As a preface to this article, the featured image is relevant because my autobiography is structured like Christopher Nolan’s Memento (2000). The first chapter is the most recent year whereas the final chapter is the first memorable year if not the first year of my life in general.
My first novel has six acts like a TV series whose episodes last for over 40 minutes (or even ones which run for an hour).
My second novel (in terms of release order if not writing order) has three acts which embody a Japanese structure called Jo-ha-kyū (slow start, pacey progression and swift swansong).
My third novel has the Yin-Yang structure i.e. the character feels different in the two acts. Many people are right in assuming that Yin is female, but they assume that Yang is black. They also assume that Yin is positive. The first act of the novel is Yin because the girl is vulnerable. Her heart is blackened as a result. She becomes more of a tomboy in the second act, yet regains her pure heart.
My fourth novel has five acts which embody a Japanese structure called Gidayū (i.e. love, war, tragedy, journey and coda). The Gidayū structure (devised by Takemoto Gidayū) predated the pyramid structure (coined by Gustav Freytag) i.e. exposition, rising action, climax, falling action and dénouement.
My fifth novel embodies a Japanese structure called Kishōtenketsu (i.e. introduction, development, twist and conclusion).
My novels tend to have more than one ending because there is usually more than one loose end. It’s not unique to have more than one ending, but it is unusual. The best example that I can think of is Back to the Future. Like what Ryan North said in his novelization review, it has five climaxes. I have to slightly disagree with about which ones they are, though. The first climax is when Marty succeeds in returning to the future, the second is when he knows that he saved Doc’s life, the third is when he knows without asking that his family had benefited from his actions, the fourth is when he reunites with Jennifer, and the fifth is when Doc invites him to visit the future. The novelization is based on the draft that came before the 1984 shooting script. The structure of the ’84 version is different from the ’85 release.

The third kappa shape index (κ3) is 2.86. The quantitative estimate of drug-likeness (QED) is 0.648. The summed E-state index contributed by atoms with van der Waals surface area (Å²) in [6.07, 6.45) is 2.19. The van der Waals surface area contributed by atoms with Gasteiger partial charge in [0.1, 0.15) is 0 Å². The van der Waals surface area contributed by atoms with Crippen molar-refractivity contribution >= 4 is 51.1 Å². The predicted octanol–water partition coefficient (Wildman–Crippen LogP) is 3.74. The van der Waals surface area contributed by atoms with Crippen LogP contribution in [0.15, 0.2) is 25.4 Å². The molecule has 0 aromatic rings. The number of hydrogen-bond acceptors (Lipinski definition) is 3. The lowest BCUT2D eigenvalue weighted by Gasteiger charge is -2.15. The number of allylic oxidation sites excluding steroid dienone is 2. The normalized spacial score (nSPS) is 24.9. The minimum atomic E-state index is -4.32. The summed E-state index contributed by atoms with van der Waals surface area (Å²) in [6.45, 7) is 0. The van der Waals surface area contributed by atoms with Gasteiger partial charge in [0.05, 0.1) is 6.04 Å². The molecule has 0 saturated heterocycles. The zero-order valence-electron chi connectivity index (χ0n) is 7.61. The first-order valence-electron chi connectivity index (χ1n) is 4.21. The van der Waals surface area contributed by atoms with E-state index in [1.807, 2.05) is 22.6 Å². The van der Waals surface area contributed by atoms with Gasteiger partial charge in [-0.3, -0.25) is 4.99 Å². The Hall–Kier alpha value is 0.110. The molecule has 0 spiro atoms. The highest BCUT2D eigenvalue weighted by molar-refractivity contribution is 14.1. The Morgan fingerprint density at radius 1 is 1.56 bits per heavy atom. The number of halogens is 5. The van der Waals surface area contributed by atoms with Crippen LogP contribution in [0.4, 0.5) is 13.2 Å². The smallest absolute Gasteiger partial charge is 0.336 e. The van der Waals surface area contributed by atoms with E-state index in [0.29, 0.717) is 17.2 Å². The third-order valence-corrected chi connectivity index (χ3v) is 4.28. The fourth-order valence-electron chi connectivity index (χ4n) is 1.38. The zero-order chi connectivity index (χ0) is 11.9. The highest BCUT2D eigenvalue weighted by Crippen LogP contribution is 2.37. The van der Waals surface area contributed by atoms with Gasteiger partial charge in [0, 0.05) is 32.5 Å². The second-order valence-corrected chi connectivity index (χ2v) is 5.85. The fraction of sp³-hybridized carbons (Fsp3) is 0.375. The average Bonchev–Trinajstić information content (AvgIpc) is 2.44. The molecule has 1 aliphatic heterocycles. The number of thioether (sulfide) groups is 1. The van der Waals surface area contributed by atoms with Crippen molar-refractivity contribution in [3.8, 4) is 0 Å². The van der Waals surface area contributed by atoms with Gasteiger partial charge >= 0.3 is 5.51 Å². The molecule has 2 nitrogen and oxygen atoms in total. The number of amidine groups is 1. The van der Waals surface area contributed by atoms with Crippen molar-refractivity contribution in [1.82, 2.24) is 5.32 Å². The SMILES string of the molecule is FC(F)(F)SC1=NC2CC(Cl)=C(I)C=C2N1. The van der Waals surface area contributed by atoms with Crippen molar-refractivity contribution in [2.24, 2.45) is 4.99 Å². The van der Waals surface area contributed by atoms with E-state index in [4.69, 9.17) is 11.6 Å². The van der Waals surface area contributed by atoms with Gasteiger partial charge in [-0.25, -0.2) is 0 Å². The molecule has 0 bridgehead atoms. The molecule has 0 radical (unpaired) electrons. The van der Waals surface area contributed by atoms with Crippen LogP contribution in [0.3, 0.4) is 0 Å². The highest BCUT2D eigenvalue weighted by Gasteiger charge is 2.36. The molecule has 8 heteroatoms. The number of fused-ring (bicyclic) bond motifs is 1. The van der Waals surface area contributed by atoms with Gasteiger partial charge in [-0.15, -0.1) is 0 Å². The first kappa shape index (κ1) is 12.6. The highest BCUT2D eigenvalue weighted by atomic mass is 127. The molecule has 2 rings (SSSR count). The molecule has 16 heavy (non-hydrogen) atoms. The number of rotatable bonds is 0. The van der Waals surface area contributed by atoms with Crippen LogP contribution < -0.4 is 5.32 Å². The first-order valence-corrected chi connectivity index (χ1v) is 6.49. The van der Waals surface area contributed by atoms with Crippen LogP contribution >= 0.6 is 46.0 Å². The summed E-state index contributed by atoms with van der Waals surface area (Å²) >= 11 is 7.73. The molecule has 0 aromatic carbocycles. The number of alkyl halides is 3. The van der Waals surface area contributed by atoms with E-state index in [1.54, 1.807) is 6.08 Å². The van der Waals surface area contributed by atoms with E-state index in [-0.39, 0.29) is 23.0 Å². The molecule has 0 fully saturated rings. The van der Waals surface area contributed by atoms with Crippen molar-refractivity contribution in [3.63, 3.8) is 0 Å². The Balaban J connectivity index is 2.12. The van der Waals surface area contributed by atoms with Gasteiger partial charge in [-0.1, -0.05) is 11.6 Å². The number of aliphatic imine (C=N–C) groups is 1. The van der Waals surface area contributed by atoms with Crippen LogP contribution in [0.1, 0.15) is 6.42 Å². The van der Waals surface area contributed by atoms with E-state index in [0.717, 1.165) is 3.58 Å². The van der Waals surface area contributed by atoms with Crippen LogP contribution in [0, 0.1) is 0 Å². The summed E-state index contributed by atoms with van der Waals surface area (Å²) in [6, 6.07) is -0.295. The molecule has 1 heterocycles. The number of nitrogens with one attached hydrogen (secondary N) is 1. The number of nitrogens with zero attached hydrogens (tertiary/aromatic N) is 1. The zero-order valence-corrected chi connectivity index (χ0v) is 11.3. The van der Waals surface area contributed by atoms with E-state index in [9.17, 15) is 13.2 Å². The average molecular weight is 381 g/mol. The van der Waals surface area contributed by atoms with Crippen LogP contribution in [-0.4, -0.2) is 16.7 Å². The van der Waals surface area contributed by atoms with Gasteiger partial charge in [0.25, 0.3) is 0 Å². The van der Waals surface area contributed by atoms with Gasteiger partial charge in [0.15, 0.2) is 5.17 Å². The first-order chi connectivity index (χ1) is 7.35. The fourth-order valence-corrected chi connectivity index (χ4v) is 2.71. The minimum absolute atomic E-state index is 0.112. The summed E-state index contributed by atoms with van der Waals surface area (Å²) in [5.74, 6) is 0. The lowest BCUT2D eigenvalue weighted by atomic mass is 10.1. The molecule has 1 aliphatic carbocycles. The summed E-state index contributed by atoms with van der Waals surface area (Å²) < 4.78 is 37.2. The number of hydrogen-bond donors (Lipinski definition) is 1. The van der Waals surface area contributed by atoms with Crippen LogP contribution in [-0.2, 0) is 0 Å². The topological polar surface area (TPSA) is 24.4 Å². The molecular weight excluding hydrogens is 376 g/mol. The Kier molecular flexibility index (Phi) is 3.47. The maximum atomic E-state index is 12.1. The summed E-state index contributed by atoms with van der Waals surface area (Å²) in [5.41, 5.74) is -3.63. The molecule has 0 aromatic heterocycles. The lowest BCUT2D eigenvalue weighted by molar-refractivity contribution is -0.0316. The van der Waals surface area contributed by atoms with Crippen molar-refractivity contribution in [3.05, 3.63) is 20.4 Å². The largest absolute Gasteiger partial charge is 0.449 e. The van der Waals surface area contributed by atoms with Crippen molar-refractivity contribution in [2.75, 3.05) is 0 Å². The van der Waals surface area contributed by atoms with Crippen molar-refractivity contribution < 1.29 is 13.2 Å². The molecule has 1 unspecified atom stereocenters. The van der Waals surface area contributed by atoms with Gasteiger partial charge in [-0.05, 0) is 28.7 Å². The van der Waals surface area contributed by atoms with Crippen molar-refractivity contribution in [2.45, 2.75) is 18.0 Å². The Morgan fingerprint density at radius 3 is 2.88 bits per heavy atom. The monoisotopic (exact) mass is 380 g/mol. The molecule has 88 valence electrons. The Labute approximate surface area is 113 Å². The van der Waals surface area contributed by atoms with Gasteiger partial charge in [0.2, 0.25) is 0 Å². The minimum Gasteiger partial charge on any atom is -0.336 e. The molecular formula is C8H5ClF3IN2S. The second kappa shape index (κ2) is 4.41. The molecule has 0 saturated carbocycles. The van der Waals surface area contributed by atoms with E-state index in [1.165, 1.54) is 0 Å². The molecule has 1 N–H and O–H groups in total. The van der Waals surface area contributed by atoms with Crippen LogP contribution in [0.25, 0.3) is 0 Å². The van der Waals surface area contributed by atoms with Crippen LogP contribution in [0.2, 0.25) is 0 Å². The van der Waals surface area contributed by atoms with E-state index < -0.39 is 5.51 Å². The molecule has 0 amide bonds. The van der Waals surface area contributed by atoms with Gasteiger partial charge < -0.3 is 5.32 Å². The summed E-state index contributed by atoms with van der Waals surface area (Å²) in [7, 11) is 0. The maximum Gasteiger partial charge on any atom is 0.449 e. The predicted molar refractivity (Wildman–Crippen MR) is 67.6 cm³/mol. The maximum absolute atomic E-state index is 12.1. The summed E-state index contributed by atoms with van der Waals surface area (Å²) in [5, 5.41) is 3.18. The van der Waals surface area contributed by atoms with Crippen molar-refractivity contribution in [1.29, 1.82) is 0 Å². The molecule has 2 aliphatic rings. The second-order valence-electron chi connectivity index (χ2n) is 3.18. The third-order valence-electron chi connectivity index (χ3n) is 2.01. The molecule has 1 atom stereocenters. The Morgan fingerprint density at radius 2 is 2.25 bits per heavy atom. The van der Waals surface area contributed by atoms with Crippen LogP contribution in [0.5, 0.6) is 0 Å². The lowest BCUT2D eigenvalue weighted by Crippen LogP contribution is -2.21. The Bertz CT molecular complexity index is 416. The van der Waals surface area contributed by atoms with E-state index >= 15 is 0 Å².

Instead of a news report about a group of Libyan Nationalists stealing plutonium, Doc tells Marty about this upon seeing the van. The crucial difference is that when Marty asked Doc before about having ripped off the plutonium, Doc lies to him. Instead of Marty skateboarding to school, he skateboards to the audition. Instead of Doc requesting to see the snapshot based on his past observation, he wants to see the photo after Marty tells him that his brother is fading out. Instead of answering Principal Strickland’s question about being a slacker, George shakes his head. After the school cafeteria confrontation, Marty is in Doc’s living room while having a phone call with George instead of urging him as the latter attempts to return to his house. That plot point onwards, the ’85 version breaks down to George’s bedroom, gas station exterior, Lou’s diner and skateboard chase before we see Doc being in his garage while watching an ominous video of himself.